Tag Archives: New Zealand

New Zealand: NZCTU announces a wide range of actions for 28 April

NZCTU has published information on its activities to mark 28 April that include a listing of 28 April events, a poster, an NZCTU Health and Safety starter pack, a corporate manslaughter law ‘Stand with Pike’ campaign plus information on engineered stone and more.

Further details from the NZCTU 28 April webpages

New Zealand: On 28 April NZISM is to commence a major safety management project

In New Zealand, too many people are injured or die as a result of what they do for a living. The New Zealand Institute of Safety Management’s (NZISM) purpose is to influence better health and safety outcomes at work.

As part of this effort, NZISM has commenced a major project to coordinate the actions of the three key stakeholders in advanced health and safety education in New Zealand: the employers; our students; and NZ tertiary institutions. A soon-to-be-released study produced by the NZISM Tertiary Lead will reveal that these three groups are working largely in isolation from each other and, as a result, the safety education environment is disjointed, relatively unresponsive to the needs of the country, and inconsistent in its content and approach.

As a starting point, the study observed that the 2013 Independent Taskforce on Workplace Health and Safety called for a ‘step-change’ in New Zealand safety to radically improve our woeful record of workplace injuries and fatalities. It anticipated that … “within 10 years New Zealand will be among the best places in the world for people to go to work each day and come home safe and sound”. Nine years on and this ‘step-change’ has not happened:
Last week, a further two workers died in two separate port incidents.

What will it take to make the ‘step-change’ required by the Independent Taskforce, way back in 2013?

NZISM conducted a systematic qualitative study – seeking the thoughts and opinions of the three stakeholder groups – along with a review of relevant scientific literature. Eight key themes emerged from this research. Each theme has been analysed in reference to the literature, and will result in a number of recommendations to be released in the coming weeks.

New Zealand lags well behind other OECD countries in its safety record. Our farms, forests, construction sites, ports, and many other places of work in this country are simply not managed well enough to prevent fatalities and injuries.

The recommendations of the NZISM study are required in order to achieve significant improvement in New Zealand’s health and safety record – and to achieve the ‘step-change’ called for in the 2013 Independent Taskforce on Workplace Health and Safety report.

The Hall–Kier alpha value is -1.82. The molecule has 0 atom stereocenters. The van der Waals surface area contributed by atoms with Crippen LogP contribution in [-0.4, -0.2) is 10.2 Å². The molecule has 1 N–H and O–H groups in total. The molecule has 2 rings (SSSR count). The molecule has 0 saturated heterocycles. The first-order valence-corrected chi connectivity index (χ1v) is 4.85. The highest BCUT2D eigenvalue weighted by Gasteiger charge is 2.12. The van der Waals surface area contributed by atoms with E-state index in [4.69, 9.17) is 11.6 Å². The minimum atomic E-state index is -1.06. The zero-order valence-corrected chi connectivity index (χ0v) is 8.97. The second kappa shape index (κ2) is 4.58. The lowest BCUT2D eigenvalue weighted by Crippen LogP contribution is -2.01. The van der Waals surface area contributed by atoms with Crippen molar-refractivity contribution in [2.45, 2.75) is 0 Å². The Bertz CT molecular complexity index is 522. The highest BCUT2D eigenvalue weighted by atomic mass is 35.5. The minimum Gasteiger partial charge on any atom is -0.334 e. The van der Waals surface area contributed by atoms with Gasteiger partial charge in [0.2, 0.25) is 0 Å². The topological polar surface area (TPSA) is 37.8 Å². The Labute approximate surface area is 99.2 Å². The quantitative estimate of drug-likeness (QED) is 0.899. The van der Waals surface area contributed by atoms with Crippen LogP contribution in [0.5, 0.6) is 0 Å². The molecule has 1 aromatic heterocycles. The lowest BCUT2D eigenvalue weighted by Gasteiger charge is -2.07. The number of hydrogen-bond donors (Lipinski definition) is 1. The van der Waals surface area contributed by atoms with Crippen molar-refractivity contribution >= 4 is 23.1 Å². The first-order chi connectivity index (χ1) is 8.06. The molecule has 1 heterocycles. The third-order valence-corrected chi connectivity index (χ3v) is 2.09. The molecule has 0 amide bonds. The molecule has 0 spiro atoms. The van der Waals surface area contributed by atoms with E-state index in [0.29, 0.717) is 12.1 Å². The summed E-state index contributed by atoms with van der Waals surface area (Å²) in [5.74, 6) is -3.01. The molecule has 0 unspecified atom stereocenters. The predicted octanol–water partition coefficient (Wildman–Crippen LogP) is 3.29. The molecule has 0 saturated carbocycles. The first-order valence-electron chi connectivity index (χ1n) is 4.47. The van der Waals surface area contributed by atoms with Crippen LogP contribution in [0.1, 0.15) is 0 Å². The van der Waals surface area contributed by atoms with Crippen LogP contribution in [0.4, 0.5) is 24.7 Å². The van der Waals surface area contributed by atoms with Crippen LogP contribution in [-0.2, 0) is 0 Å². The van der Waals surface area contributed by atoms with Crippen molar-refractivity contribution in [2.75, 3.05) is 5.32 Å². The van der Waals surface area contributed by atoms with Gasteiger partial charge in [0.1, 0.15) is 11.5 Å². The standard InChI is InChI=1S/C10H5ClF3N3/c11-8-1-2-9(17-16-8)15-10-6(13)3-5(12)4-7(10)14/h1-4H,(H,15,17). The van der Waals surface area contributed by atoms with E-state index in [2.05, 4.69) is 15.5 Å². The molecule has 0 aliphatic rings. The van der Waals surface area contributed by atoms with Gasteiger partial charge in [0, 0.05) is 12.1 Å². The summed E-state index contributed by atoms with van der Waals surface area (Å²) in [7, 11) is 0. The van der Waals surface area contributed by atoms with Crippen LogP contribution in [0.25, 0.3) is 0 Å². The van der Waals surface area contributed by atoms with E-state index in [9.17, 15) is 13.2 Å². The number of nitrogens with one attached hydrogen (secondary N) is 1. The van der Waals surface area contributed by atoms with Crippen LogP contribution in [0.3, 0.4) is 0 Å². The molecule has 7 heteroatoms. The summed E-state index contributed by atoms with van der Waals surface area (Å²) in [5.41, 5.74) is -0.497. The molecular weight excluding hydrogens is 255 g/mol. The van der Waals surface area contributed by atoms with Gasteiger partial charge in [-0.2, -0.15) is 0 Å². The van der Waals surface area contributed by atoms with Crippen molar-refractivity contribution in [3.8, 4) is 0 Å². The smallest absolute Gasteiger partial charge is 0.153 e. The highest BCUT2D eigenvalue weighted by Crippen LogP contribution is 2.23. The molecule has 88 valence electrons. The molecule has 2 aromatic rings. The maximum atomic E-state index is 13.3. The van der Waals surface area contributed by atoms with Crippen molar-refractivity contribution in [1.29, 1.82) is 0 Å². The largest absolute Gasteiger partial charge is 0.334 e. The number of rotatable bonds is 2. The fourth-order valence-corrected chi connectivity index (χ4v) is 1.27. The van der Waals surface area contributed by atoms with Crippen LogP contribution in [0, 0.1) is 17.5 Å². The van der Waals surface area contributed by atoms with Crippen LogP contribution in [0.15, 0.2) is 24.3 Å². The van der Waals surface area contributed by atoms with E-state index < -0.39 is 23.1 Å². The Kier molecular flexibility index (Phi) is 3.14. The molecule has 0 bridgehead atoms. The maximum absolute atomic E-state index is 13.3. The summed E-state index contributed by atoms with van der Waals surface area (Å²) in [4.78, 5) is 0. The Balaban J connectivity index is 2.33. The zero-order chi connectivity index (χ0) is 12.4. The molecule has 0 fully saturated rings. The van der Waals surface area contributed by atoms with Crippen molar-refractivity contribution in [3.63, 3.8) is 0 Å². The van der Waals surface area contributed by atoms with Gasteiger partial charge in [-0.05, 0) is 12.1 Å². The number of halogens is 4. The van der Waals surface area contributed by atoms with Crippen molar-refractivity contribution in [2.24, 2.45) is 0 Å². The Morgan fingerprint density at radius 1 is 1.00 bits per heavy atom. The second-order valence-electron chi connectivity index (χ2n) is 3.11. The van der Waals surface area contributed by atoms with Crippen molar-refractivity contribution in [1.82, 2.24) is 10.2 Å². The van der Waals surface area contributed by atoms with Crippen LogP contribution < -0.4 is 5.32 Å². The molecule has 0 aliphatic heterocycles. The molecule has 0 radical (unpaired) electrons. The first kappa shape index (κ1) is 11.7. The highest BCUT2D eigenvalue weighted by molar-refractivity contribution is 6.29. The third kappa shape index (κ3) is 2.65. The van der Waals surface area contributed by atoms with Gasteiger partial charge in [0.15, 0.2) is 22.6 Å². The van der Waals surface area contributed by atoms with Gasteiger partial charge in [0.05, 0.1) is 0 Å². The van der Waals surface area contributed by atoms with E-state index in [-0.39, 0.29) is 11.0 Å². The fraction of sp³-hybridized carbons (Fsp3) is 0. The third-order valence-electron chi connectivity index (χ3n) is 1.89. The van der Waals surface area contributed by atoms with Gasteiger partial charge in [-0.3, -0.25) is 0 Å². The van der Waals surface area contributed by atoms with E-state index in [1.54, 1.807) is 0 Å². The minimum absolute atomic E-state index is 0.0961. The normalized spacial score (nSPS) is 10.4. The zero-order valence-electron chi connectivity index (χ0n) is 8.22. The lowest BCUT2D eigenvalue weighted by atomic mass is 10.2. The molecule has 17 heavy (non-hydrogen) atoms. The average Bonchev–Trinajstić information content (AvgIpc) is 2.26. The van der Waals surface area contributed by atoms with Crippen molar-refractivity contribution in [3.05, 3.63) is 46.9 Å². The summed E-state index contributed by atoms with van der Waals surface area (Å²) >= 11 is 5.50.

This year, the World Day for Safety and Health at Work will not be a celebration of success in New Zealand. It will be yet another ‘Workers’ Memorial Day’. But NZISM expects that with a higher standard of safety education and application, New Zealand will achieve meaningful improvement in its safety performance in the coming years. We have to.


New Zealand: NZCTU backs call for safety as an ILO ‘fundamental right at work’

Tuesday, 27 April 2021, 3:27 pm
Press Release: Council of Trade Unions


On April 28th, Workers’ Memorial Day, working people all around the world remember those killed at work.

CTU President Richard Wagstaff wants to see more done to ensure that everyone is able to return home safe and well at the end of their working day. “The facts clearly speak for themselves, too many working Kiwis are being killed at work. We must do more to hold employers to account. Workplace deaths are always avoidable and preventable. Employers who fail to keep working people safe should face serious consequences.”

“From May 2020 – January 2021 37 people were killed at work. 37 people went to work and never returned home. The most dangerous industries are agriculture (8), construction (4) and forestry (4). Employers in these industries need to really examine what they are doing wrong, why their business models are so problematic that people are being killed just by doing their jobs.”

“As well as the 37 people who were killed at work, more than 33,000 New Zealanders have been so seriously injured at work in the last year that they have needed more than a week off work. 33,000 is more people than the entire population of Timaru, we clearly have urgent work to do to ensure people are safe at work.”

“Another huge health and safety issue is occupational deaths. Between 750-900 New Zealanders died in the last year as a direct result of work. Many of these deaths are from long term exposure at work to things like asbestos, silica, and other chemicals/substances which has resulted in death.”